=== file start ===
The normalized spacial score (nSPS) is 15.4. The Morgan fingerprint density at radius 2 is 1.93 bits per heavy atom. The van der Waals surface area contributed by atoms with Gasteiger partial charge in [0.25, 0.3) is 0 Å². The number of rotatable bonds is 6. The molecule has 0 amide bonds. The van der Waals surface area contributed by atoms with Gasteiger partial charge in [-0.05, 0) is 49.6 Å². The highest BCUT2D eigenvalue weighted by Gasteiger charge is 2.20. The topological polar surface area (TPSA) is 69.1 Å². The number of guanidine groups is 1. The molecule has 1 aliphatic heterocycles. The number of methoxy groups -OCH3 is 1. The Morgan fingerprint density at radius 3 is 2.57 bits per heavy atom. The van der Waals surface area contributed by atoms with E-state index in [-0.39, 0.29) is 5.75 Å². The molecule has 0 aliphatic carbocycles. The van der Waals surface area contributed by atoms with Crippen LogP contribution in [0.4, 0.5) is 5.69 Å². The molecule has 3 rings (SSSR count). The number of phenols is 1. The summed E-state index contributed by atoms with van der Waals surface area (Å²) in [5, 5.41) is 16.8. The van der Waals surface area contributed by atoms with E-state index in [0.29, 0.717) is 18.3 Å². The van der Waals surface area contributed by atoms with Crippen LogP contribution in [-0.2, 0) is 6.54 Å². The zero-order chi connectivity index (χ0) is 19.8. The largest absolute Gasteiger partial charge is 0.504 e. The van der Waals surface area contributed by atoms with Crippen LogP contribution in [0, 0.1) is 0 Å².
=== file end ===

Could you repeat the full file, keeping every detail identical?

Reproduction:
The normalized spacial score (nSPS) is 15.4. The Morgan fingerprint density at radius 2 is 1.93 bits per heavy atom. The van der Waals surface area contributed by atoms with Gasteiger partial charge in [0.25, 0.3) is 0 Å². The number of rotatable bonds is 6. The molecule has 0 amide bonds. The van der Waals surface area contributed by atoms with Gasteiger partial charge in [-0.05, 0) is 49.6 Å². The highest BCUT2D eigenvalue weighted by Gasteiger charge is 2.20. The topological polar surface area (TPSA) is 69.1 Å². The number of guanidine groups is 1. The molecule has 1 aliphatic heterocycles. The number of methoxy groups -OCH3 is 1. The Morgan fingerprint density at radius 3 is 2.57 bits per heavy atom. The van der Waals surface area contributed by atoms with E-state index in [-0.39, 0.29) is 5.75 Å². The molecule has 0 aliphatic carbocycles. The van der Waals surface area contributed by atoms with Crippen LogP contribution in [0.4, 0.5) is 5.69 Å². The molecule has 3 rings (SSSR count). The number of phenols is 1. The summed E-state index contributed by atoms with van der Waals surface area (Å²) in [5, 5.41) is 16.8. The van der Waals surface area contributed by atoms with E-state index in [0.29, 0.717) is 18.3 Å². The van der Waals surface area contributed by atoms with Crippen LogP contribution in [-0.2, 0) is 6.54 Å². The zero-order chi connectivity index (χ0) is 19.8. The largest absolute Gasteiger partial charge is 0.504 e. The van der Waals surface area contributed by atoms with Crippen LogP contribution in [0, 0.1) is 0 Å².